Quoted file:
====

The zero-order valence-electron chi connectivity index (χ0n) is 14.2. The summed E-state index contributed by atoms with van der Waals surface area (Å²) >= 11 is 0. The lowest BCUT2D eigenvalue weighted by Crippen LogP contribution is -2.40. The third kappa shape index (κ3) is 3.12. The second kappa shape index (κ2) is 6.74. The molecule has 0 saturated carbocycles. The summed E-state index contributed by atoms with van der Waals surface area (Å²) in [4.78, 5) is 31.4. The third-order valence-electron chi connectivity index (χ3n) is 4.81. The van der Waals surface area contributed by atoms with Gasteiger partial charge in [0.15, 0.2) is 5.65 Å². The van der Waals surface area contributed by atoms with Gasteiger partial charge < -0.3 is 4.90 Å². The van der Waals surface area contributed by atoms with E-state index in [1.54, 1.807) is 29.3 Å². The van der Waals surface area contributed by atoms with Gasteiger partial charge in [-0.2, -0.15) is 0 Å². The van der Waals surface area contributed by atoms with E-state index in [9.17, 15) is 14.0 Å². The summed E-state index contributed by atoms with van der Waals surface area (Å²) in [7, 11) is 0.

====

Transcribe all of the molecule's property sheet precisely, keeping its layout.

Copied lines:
The zero-order valence-electron chi connectivity index (χ0n) is 14.2. The summed E-state index contributed by atoms with van der Waals surface area (Å²) >= 11 is 0. The lowest BCUT2D eigenvalue weighted by Crippen LogP contribution is -2.40. The third kappa shape index (κ3) is 3.12. The second kappa shape index (κ2) is 6.74. The molecule has 0 saturated carbocycles. The summed E-state index contributed by atoms with van der Waals surface area (Å²) in [4.78, 5) is 31.4. The third-order valence-electron chi connectivity index (χ3n) is 4.81. The van der Waals surface area contributed by atoms with Gasteiger partial charge in [0.15, 0.2) is 5.65 Å². The van der Waals surface area contributed by atoms with Gasteiger partial charge < -0.3 is 4.90 Å². The van der Waals surface area contributed by atoms with E-state index in [1.54, 1.807) is 29.3 Å². The van der Waals surface area contributed by atoms with Gasteiger partial charge in [-0.2, -0.15) is 0 Å². The van der Waals surface area contributed by atoms with E-state index in [9.17, 15) is 14.0 Å². The summed E-state index contributed by atoms with van der Waals surface area (Å²) in [7, 11) is 0.